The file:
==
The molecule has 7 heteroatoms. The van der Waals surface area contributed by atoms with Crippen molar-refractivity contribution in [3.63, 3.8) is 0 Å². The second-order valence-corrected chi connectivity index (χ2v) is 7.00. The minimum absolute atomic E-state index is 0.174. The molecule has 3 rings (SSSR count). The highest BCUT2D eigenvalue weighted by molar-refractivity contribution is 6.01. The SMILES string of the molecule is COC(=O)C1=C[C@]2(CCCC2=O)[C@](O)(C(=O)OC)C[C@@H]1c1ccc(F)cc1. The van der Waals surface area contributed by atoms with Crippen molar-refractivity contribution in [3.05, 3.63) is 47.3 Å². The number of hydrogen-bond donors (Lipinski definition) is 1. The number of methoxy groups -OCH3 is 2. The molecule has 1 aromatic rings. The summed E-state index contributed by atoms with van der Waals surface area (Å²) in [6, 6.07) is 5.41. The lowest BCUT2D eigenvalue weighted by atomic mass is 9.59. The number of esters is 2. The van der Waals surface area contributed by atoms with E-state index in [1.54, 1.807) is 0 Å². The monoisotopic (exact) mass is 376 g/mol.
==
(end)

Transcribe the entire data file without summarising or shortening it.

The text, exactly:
The molecule has 7 heteroatoms. The van der Waals surface area contributed by atoms with Crippen molar-refractivity contribution in [3.63, 3.8) is 0 Å². The second-order valence-corrected chi connectivity index (χ2v) is 7.00. The minimum absolute atomic E-state index is 0.174. The molecule has 3 rings (SSSR count). The highest BCUT2D eigenvalue weighted by molar-refractivity contribution is 6.01. The SMILES string of the molecule is COC(=O)C1=C[C@]2(CCCC2=O)[C@](O)(C(=O)OC)C[C@@H]1c1ccc(F)cc1. The van der Waals surface area contributed by atoms with Crippen molar-refractivity contribution in [3.05, 3.63) is 47.3 Å². The number of hydrogen-bond donors (Lipinski definition) is 1. The number of methoxy groups -OCH3 is 2. The molecule has 1 aromatic rings. The summed E-state index contributed by atoms with van der Waals surface area (Å²) in [6, 6.07) is 5.41. The lowest BCUT2D eigenvalue weighted by atomic mass is 9.59. The number of esters is 2. The van der Waals surface area contributed by atoms with E-state index in [1.54, 1.807) is 0 Å². The monoisotopic (exact) mass is 376 g/mol.